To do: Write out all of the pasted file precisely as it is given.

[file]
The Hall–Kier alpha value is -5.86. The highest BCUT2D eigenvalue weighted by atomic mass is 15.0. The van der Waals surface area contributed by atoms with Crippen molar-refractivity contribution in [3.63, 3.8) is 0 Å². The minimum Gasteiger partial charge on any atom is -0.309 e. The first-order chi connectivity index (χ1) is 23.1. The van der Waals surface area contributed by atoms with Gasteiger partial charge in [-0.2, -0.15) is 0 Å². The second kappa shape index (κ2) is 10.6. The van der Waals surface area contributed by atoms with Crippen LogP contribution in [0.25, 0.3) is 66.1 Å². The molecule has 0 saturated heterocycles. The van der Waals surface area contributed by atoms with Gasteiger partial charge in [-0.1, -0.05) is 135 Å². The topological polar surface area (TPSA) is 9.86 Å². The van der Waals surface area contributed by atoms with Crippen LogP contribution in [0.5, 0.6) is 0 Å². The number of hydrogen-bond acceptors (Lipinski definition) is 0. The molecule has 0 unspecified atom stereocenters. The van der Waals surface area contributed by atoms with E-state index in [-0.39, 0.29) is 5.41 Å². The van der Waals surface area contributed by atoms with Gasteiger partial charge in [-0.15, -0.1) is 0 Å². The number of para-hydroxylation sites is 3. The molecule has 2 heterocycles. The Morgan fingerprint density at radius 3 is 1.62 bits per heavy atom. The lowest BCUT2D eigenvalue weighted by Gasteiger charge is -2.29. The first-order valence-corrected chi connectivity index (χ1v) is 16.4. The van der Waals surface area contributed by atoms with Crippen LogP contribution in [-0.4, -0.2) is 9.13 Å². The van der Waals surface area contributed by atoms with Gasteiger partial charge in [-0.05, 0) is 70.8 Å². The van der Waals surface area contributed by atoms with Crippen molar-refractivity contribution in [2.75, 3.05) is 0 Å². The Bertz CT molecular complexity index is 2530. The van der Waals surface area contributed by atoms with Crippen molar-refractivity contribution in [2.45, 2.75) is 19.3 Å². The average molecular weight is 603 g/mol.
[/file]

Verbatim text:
The Hall–Kier alpha value is -5.86. The highest BCUT2D eigenvalue weighted by atomic mass is 15.0. The van der Waals surface area contributed by atoms with Crippen molar-refractivity contribution in [3.63, 3.8) is 0 Å². The minimum Gasteiger partial charge on any atom is -0.309 e. The first-order chi connectivity index (χ1) is 23.1. The van der Waals surface area contributed by atoms with Gasteiger partial charge in [-0.2, -0.15) is 0 Å². The second kappa shape index (κ2) is 10.6. The van der Waals surface area contributed by atoms with Crippen LogP contribution in [0.25, 0.3) is 66.1 Å². The molecule has 0 saturated heterocycles. The van der Waals surface area contributed by atoms with Gasteiger partial charge in [-0.1, -0.05) is 135 Å². The topological polar surface area (TPSA) is 9.86 Å². The van der Waals surface area contributed by atoms with Crippen LogP contribution in [0.5, 0.6) is 0 Å². The number of hydrogen-bond acceptors (Lipinski definition) is 0. The molecule has 0 unspecified atom stereocenters. The van der Waals surface area contributed by atoms with E-state index in [-0.39, 0.29) is 5.41 Å². The van der Waals surface area contributed by atoms with Gasteiger partial charge in [-0.15, -0.1) is 0 Å². The number of para-hydroxylation sites is 3. The molecule has 2 heterocycles. The Morgan fingerprint density at radius 3 is 1.62 bits per heavy atom. The lowest BCUT2D eigenvalue weighted by Gasteiger charge is -2.29. The first-order valence-corrected chi connectivity index (χ1v) is 16.4. The van der Waals surface area contributed by atoms with Crippen LogP contribution in [-0.4, -0.2) is 9.13 Å². The van der Waals surface area contributed by atoms with Gasteiger partial charge in [-0.05, 0) is 70.8 Å². The van der Waals surface area contributed by atoms with Crippen molar-refractivity contribution in [2.75, 3.05) is 0 Å². The Bertz CT molecular complexity index is 2530. The van der Waals surface area contributed by atoms with Crippen molar-refractivity contribution in [2.45, 2.75) is 19.3 Å². The average molecular weight is 603 g/mol.